So now it's just a matter of putting two Kilos a day on bulls, for the next two months, should be on track for that. I spun some clover seed on with Kieserite, I am low on Mg and S, so i tried a ton of kieserite which is high in Mg and S, added clover, the clover has bolted but was drying off fast and would have been gone in a week.

The bee guys took the hives away for a month to the orchards, they were back Monday plus extra hives and happy with all the clover, they will be ecstatic about this rain.

If it looks like we will get more rain, I will try some cover crops and see how they go an interesting mix of about 12 different seeds. Need to fix the brakes on the Tractor, i have to pump them but they are getting worse and interesting if you actually need to stop.

Fix those brakes, before you go anywhere without a grubber on the back to stop you. Worksafe wont be happy

I have a mate in France looking for the bits today, don't know about freight speed. I am so used to brakes not working that it's fixed in my mind, never trust a handbrake.
One of my fathers friends had a newish Land Rover ,he parked it on a hill while he moved some sheep, went back and it was gone, thought the shepherd had taken it, walked home, no land rover, couldn't find it. Eventually realised the hand brake had come off, it had rolled down the hill and disappeared into the dam ot a sign of it above water.

I worked with a friend down south he farmed in the Richmond range only time I got vertigo. We had an old short wheelbase land rover that used to jump out of gear, i used to hold it in with my foot, we tooks the doors off in case we needed a quick exit, those were the good old day when i was still stupid.

Speaking of brakes, parked the tractor up on the flat part of the hill after feeding out some bailage. Walked up the hill further to put up a fence and when I turned around it had rolled off (rather slowly i presume) down the hill and parked itself in the fence on top of a warratah. Didn't even break anything luckily! :D and missed all the beefies on the way down haha

Of course, even a whisper of climate change conversation can trigger an immediate breakdown in logical discourse, particularly as the topic has become even more divisive over the course of the Trump administration.

But Josh insists that they’ve made an apolitical doc in covering their ground with interviews from scientists, farmers, and climate activists.

I am aiming for a very resilient system, It's a work in progress and will take me years if ever to perfect, that's what I like about it, the constant learning/challenge associated with change. It's why I am aiming for hardwood timber as part of my mix acting as shade/ shelter /biodiversity and income.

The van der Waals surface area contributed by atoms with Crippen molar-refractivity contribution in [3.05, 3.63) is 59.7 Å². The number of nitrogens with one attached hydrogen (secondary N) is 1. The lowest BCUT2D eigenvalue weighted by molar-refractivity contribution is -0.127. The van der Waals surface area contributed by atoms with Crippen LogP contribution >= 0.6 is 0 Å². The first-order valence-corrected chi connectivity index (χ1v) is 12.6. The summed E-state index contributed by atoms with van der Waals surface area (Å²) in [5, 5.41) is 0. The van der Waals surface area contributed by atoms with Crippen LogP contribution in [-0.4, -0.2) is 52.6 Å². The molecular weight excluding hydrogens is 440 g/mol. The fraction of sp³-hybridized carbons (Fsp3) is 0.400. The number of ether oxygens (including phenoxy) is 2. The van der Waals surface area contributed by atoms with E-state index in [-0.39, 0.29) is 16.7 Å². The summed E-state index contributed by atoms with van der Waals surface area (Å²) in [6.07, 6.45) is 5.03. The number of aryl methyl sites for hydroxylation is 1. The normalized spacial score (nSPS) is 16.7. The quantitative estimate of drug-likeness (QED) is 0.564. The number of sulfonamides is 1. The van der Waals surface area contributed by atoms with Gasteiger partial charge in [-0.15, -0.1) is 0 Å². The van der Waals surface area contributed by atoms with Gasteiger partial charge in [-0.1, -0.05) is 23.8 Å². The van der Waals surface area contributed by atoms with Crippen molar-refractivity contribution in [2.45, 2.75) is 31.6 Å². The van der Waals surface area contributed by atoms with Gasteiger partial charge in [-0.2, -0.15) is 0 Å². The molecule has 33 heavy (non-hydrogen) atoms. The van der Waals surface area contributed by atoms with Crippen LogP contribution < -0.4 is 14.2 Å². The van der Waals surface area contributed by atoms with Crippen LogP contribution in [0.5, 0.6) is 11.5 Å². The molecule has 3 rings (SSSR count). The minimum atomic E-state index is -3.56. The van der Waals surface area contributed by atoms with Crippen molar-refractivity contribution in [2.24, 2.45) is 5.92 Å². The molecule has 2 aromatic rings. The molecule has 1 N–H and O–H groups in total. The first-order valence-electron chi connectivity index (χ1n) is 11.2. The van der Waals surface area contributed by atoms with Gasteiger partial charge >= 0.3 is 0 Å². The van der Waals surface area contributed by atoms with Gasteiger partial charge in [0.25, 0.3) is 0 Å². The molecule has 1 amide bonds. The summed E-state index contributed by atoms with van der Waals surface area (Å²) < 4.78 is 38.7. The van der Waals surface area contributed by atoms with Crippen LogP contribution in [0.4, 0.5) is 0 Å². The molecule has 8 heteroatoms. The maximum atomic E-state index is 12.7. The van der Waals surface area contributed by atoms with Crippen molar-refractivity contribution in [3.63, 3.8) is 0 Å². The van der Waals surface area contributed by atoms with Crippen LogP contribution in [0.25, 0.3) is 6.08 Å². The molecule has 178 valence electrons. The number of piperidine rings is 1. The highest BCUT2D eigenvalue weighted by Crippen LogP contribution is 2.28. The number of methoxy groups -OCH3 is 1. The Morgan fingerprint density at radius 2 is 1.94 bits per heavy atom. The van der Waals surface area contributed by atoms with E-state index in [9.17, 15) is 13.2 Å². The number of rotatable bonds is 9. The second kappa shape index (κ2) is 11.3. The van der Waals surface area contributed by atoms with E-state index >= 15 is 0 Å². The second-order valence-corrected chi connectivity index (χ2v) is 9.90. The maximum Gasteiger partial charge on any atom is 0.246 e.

So Negative Interest rates is the answer? Not likely!

Say's Law of Markets is a theory from classical economics arguing that the ability to purchase something depends on the ability to produce and thereby generate income.
Say reasoned that to have the means to buy, a buyer must first have produced something to sell. Thus, the source of demand is production, not money itself.
Say's Law implies that production is the key to economic growth and prosperity and the government policy should encourage (but not control) production rather than promoting consumption.

Bitcoin looking interesting at the moment and potentially on the verge of something parabolic. Now up approx 57% this year in NZD but seems to be marking time with the price 'consistently higher for longer.'

Approaching another solid area of resistance currently, so not out of the woods yet. Once it starts running parabolic thats when you go all in! In the mean time, keep stacking those sats, DCA is the way to go.

Do you think everyone that jumped in last time and got bitten will do so again?

Global deaths reported now exceed 1,078,000 (+4,000) but clearly many are going unreported.

Unlikely a lot are going unreported. The average age of death is high and it is highest among the obese. Most of the developing world does not have highly vulnerable populations. This disease is mostly a first world problem where there are many more overweight old people and the first world has good reporting practices.

The UST 10yr yield is unchanged at 0.78% this morning

Indeed - it was a federal holiday today.

Alternative title: "China makes moves to lead green energy revolution and lessen dependence on coal".